There's a 10-second self-timer, so you don't have to ask strangers to take your group photos.Kodak

For those of you who want to give your photos some added flair, you might like the Kodak STEP Touch, available for $130 from Amazon. It’s similar to the regular Kodak STEP, but the LCD touch screen allows you to edit your photos before you print them; you can also shoot short videos and even share your content straight to social media.

If you want to print photos from your smartphone gallery, there's the Kodak STEP Instant Mobile Photo Printer. This portable $80 printer connects to any iOS or Android device with Bluetooth capabilities and can print whatever photos you send to it.

The Kodak STEP Instant Mobile Photo Printer connects to an app that allows you to add filters and other effects to your photos. Kodak

All three Kodak STEP devices come with some of that magical printer paper, but you can order additional refills, too—a 20-sheet set costs $8 on Amazon.

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Slow-Motion Picture: Netflix Is Rolling Out New Playback Speed Controls

You can stay in the Daredevil universe just a bit longer with the slower playback options.
You can stay in the Daredevil universe just a bit longer with the slower playback options.
Netflix

Netflix is now letting some users adjust the playback speed of its content, meaning you can finish The Irishman in a mere fraction of its 3.5-hour run time (or make it last even longer).

As The Verge reports, viewers will have the option to watch videos at 0.5, 0.75, 1.25, or 1.5 times their normal speed, and the feature will be available for regular streaming content and offline downloads. So far, Netflix is only offering it to Android mobile users, but tests are in the works for iOS devices and the web app, too.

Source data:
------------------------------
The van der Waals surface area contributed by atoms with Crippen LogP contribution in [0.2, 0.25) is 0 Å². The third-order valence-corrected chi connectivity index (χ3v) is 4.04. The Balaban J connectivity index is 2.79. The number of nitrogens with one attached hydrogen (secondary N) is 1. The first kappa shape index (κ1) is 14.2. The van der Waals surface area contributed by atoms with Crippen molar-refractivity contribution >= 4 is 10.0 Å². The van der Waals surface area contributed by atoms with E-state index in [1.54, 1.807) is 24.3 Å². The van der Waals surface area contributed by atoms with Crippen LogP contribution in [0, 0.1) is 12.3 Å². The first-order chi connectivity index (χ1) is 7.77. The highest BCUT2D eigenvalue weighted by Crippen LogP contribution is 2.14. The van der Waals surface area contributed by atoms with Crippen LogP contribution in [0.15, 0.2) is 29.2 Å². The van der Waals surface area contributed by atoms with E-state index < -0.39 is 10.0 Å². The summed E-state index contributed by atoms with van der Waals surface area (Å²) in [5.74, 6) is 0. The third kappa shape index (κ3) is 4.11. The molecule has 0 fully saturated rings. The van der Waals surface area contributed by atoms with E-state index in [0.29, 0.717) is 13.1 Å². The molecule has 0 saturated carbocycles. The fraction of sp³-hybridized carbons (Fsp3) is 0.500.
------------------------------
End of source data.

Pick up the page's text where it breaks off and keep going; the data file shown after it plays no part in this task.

When Netflix shared plans to develop playback speed controls back in October 2019, some leaders in the entertainment industry voiced their opposition. Filmmaker Judd Apatow, for example, took to Twitter to explain that distributors like Netflix shouldn’t be allowed to alter content created by others. The streaming giant didn’t abandon the idea, but it did take the negative feedback into consideration. In a July 31 press release, Netflix explained that it was limiting the number of speeds to just four, and each program will always start playing at the normal speed—that way, viewers will have to consciously choose to speed up or slow down videos on a case-by-case basis.

And while content creators may dislike the thought of having less control over how people experience their work, it’s not a new concept. As Netflix pointed out, DVD players and DVRs have long included playback speed options—the feature has also been available on YouTube for years. More importantly, speed controls give users with vision impairments the opportunity to accelerate the audio—since some can process audio faster than sighted folks—and it gives deaf and hard-of-hearing users the chance to slow down the subtitles. Both the National Association of the Deaf and the National Federation of the Blind have endorsed Netflix’s new feature.

While you’re waiting for Netflix to expand the offering to iOS and web users, here are 25 other hacks to enhance your Netflix viewing experience.

[h/t The Verge]